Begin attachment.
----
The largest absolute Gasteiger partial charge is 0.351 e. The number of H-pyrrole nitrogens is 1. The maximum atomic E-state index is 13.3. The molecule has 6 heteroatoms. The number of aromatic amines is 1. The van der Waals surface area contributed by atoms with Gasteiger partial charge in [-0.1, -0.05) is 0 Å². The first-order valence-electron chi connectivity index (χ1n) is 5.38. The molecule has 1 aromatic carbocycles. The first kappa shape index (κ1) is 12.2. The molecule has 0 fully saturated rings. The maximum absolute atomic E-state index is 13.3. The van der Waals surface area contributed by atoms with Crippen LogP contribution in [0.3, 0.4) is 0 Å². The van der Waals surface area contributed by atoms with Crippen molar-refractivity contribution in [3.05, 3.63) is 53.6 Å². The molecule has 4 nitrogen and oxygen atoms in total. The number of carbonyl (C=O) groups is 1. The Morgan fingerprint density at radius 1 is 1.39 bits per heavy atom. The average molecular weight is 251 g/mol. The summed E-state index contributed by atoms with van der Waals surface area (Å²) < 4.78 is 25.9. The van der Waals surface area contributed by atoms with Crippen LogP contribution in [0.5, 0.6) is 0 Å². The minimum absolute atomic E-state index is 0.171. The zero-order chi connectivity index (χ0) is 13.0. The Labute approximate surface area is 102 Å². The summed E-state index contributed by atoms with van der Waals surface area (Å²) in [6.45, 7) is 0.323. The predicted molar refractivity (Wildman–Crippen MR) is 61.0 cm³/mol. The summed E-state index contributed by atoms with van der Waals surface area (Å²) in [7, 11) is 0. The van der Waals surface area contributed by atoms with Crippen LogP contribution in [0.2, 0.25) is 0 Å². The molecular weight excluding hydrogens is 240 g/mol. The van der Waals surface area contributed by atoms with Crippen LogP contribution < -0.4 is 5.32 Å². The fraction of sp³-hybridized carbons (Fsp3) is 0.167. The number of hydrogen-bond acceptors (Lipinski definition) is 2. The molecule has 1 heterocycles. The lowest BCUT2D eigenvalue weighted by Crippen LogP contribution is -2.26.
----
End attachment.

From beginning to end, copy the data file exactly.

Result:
The largest absolute Gasteiger partial charge is 0.351 e. The number of H-pyrrole nitrogens is 1. The maximum atomic E-state index is 13.3. The molecule has 6 heteroatoms. The number of aromatic amines is 1. The van der Waals surface area contributed by atoms with Gasteiger partial charge in [-0.1, -0.05) is 0 Å². The first-order valence-electron chi connectivity index (χ1n) is 5.38. The molecule has 1 aromatic carbocycles. The first kappa shape index (κ1) is 12.2. The molecule has 0 fully saturated rings. The maximum absolute atomic E-state index is 13.3. The van der Waals surface area contributed by atoms with Crippen LogP contribution in [0.3, 0.4) is 0 Å². The van der Waals surface area contributed by atoms with Crippen molar-refractivity contribution in [3.05, 3.63) is 53.6 Å². The molecule has 4 nitrogen and oxygen atoms in total. The number of carbonyl (C=O) groups is 1. The Morgan fingerprint density at radius 1 is 1.39 bits per heavy atom. The average molecular weight is 251 g/mol. The summed E-state index contributed by atoms with van der Waals surface area (Å²) < 4.78 is 25.9. The van der Waals surface area contributed by atoms with Crippen LogP contribution in [0.5, 0.6) is 0 Å². The minimum absolute atomic E-state index is 0.171. The zero-order chi connectivity index (χ0) is 13.0. The Labute approximate surface area is 102 Å². The summed E-state index contributed by atoms with van der Waals surface area (Å²) in [6.45, 7) is 0.323. The predicted molar refractivity (Wildman–Crippen MR) is 61.0 cm³/mol. The summed E-state index contributed by atoms with van der Waals surface area (Å²) in [7, 11) is 0. The van der Waals surface area contributed by atoms with Crippen LogP contribution in [0.2, 0.25) is 0 Å². The molecular weight excluding hydrogens is 240 g/mol. The van der Waals surface area contributed by atoms with Crippen LogP contribution < -0.4 is 5.32 Å². The fraction of sp³-hybridized carbons (Fsp3) is 0.167. The number of hydrogen-bond acceptors (Lipinski definition) is 2. The molecule has 1 heterocycles. The lowest BCUT2D eigenvalue weighted by Crippen LogP contribution is -2.26.